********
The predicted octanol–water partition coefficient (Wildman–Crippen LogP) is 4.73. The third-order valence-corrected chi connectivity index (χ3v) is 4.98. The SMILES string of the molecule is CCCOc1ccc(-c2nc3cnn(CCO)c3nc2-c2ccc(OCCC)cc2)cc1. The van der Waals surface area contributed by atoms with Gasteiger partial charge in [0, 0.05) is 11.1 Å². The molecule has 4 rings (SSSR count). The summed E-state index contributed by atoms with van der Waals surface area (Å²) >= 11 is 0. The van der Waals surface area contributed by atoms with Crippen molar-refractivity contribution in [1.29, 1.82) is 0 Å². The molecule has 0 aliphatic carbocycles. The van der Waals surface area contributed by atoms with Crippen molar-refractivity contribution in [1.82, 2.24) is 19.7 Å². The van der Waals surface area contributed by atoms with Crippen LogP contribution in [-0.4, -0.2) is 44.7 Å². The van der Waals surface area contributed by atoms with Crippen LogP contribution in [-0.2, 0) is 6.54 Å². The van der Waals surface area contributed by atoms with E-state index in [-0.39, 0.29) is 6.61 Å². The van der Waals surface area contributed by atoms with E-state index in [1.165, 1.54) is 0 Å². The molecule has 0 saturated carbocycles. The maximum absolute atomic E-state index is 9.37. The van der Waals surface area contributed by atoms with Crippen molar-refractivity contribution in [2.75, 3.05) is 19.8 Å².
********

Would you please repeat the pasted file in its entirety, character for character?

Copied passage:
The predicted octanol–water partition coefficient (Wildman–Crippen LogP) is 4.73. The third-order valence-corrected chi connectivity index (χ3v) is 4.98. The SMILES string of the molecule is CCCOc1ccc(-c2nc3cnn(CCO)c3nc2-c2ccc(OCCC)cc2)cc1. The van der Waals surface area contributed by atoms with Gasteiger partial charge in [0, 0.05) is 11.1 Å². The molecule has 4 rings (SSSR count). The summed E-state index contributed by atoms with van der Waals surface area (Å²) >= 11 is 0. The van der Waals surface area contributed by atoms with Crippen molar-refractivity contribution in [1.29, 1.82) is 0 Å². The molecule has 0 aliphatic carbocycles. The van der Waals surface area contributed by atoms with Crippen molar-refractivity contribution in [1.82, 2.24) is 19.7 Å². The van der Waals surface area contributed by atoms with Crippen LogP contribution in [-0.4, -0.2) is 44.7 Å². The van der Waals surface area contributed by atoms with Crippen LogP contribution in [-0.2, 0) is 6.54 Å². The van der Waals surface area contributed by atoms with E-state index in [-0.39, 0.29) is 6.61 Å². The van der Waals surface area contributed by atoms with E-state index in [1.165, 1.54) is 0 Å². The molecule has 0 saturated carbocycles. The maximum absolute atomic E-state index is 9.37. The van der Waals surface area contributed by atoms with Crippen molar-refractivity contribution in [2.75, 3.05) is 19.8 Å².